7. Grab a bite to eat: If dinner turns out to be your regular time together, feel free to go easy on yourself and plan it out ahead, when possible, so you can truly sit down together. Consider making meals ahead, ordering out, or scheduling prepared meals for delivery. And if you simply cannot make dinner work, try breakfast, or a weekend lunch. There’s no magic to the specific meal, just to the time you have together.
8. On the road again: If you have commuting time together, make this the moment for connecting. Carve out a few minutes at the beginning and end of the ride to allow your son time to de-stress. This might include checking his phone or talking with friends, listening to music, or even napping. Don’t be insulted that the minute he gets in the car he doesn’t want to share his deepest and innermost feelings. Allow for silence and enjoy the comfort in being together and taking some time to breathe. And when you do engage in conversation, this can be an ideal spot for those more difficult topics because you don’t have to make eye contact.
9. Walking and talking: Your player likely gets lots of physical fitness in his training, but maybe he can enjoy some added gentle exerise with you. Walks, yoga, and other physical activities are a great way to spend time with tweens and teens because it allows them to relax and unwind. As a result, everyone’s endorphins kick in which help elevate the mood (which can be a little tricky with adolescents). For those of you who simply don’t have the energy at the end of the day, consider waking up just 20 minutes earlier and/or stretching together before bed.
10. Taking a break with the family: In this day and age we often tend to over schedule our children and ourselves, even when it comes to vacationing. Consider taking a break together without spending a lot of money or time traveling. Stay home for a change. Sleep in, eat out, set up a tent in the back garden. The possibilities are limitless and can be great fun. It’s not about taking an expensive trip. It’s about spending time together.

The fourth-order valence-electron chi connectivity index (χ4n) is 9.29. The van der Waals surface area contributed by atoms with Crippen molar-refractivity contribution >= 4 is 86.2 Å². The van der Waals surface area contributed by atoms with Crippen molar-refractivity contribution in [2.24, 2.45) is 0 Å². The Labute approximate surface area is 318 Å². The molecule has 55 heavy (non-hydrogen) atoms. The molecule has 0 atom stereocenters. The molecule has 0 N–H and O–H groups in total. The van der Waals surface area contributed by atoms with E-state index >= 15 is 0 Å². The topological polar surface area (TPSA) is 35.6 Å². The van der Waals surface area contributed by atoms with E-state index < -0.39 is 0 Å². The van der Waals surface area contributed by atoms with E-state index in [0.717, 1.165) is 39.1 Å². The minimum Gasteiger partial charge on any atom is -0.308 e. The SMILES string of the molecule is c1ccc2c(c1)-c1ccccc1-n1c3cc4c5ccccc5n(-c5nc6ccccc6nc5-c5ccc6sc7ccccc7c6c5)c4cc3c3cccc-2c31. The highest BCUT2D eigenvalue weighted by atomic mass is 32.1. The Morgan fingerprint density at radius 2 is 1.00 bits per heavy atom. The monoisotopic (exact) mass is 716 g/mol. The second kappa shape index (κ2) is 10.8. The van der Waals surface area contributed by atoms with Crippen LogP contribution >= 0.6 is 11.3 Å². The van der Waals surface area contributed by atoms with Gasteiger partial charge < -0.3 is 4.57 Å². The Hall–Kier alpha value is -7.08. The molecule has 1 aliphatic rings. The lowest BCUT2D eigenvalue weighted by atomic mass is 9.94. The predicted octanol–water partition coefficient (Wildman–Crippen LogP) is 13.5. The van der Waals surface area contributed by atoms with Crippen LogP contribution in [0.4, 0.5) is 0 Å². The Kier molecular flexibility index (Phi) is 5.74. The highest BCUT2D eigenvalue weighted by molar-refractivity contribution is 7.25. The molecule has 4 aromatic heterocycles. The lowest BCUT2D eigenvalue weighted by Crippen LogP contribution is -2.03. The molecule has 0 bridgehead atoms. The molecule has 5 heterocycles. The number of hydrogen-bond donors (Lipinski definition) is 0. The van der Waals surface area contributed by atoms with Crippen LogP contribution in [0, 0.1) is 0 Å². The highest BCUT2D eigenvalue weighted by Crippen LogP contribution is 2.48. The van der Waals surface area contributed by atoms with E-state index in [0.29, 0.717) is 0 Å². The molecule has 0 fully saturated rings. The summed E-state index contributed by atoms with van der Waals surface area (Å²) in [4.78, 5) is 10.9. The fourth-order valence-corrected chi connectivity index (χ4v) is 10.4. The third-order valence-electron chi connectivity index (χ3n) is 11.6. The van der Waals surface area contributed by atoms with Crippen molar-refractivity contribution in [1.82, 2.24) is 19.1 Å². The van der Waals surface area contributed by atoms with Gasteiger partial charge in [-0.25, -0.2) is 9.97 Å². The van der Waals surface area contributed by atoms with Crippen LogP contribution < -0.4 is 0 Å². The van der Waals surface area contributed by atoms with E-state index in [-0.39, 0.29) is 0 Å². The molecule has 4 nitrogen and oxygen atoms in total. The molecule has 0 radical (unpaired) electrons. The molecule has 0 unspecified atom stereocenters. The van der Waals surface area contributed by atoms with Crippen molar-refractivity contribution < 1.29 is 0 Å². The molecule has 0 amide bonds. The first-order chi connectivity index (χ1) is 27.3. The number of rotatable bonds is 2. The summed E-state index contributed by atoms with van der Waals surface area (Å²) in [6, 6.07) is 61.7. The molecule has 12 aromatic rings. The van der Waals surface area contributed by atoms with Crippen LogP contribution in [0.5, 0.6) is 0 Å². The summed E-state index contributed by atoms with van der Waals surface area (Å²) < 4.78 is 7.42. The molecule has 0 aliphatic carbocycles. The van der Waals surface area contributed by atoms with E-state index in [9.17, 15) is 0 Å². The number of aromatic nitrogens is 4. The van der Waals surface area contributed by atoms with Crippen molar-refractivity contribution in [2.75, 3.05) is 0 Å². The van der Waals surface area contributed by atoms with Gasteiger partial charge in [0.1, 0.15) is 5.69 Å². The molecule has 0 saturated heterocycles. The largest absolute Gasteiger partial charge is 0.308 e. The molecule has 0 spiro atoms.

Finally, It’s important to talk about football – this is, after all, a huge focus of your son’s life and clearly your family has signed on. You must address the topic when decisions need to be made or when your son is processing information about his progress. However, it’s ok to set a timer on football conversation (literally if need be). You’re already getting him to and from training, possibly adapting to his academic and extracurricular schedule, which already impacts everyone, so don’t allow football to control your family. Acknowledge it’s a priority and commitment. You can discuss what needs discussing, and then change the topic. It’s important to your son, to you, and to your family that your life is about more than football.